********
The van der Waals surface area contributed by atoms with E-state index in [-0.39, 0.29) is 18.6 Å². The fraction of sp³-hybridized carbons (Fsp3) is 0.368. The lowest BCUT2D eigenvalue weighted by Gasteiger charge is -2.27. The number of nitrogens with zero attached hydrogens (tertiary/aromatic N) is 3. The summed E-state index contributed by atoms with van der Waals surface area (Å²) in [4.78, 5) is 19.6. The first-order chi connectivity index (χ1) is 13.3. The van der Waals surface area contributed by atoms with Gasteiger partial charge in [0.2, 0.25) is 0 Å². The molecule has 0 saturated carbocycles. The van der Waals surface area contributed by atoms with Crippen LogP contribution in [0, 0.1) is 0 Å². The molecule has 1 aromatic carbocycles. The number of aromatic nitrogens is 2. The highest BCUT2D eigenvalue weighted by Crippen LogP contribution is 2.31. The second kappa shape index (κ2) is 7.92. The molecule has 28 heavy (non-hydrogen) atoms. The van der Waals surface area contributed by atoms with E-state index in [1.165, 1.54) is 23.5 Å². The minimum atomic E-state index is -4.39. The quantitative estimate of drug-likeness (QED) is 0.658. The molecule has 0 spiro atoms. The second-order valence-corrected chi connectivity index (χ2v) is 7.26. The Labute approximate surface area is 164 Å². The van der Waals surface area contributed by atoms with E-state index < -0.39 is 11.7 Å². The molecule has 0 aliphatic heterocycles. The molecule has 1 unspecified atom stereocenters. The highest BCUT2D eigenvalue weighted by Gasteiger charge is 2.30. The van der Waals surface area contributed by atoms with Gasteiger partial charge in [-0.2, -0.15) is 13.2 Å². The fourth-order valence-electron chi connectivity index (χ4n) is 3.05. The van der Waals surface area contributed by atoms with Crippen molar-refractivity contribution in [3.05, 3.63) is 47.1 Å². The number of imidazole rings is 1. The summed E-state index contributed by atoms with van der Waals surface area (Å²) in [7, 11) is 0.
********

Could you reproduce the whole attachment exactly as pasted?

The van der Waals surface area contributed by atoms with E-state index in [-0.39, 0.29) is 18.6 Å². The fraction of sp³-hybridized carbons (Fsp3) is 0.368. The lowest BCUT2D eigenvalue weighted by Gasteiger charge is -2.27. The number of nitrogens with zero attached hydrogens (tertiary/aromatic N) is 3. The summed E-state index contributed by atoms with van der Waals surface area (Å²) in [4.78, 5) is 19.6. The first-order chi connectivity index (χ1) is 13.3. The van der Waals surface area contributed by atoms with Gasteiger partial charge in [0.2, 0.25) is 0 Å². The molecule has 0 saturated carbocycles. The van der Waals surface area contributed by atoms with Crippen LogP contribution in [0, 0.1) is 0 Å². The molecule has 1 aromatic carbocycles. The number of aromatic nitrogens is 2. The highest BCUT2D eigenvalue weighted by Crippen LogP contribution is 2.31. The second kappa shape index (κ2) is 7.92. The molecule has 28 heavy (non-hydrogen) atoms. The van der Waals surface area contributed by atoms with E-state index in [1.165, 1.54) is 23.5 Å². The minimum atomic E-state index is -4.39. The quantitative estimate of drug-likeness (QED) is 0.658. The molecule has 0 spiro atoms. The second-order valence-corrected chi connectivity index (χ2v) is 7.26. The Labute approximate surface area is 164 Å². The van der Waals surface area contributed by atoms with E-state index < -0.39 is 11.7 Å². The molecule has 0 aliphatic heterocycles. The molecule has 1 unspecified atom stereocenters. The highest BCUT2D eigenvalue weighted by Gasteiger charge is 2.30. The van der Waals surface area contributed by atoms with Gasteiger partial charge in [-0.2, -0.15) is 13.2 Å². The fourth-order valence-electron chi connectivity index (χ4n) is 3.05. The van der Waals surface area contributed by atoms with Crippen molar-refractivity contribution in [3.05, 3.63) is 47.1 Å². The number of imidazole rings is 1. The summed E-state index contributed by atoms with van der Waals surface area (Å²) in [7, 11) is 0.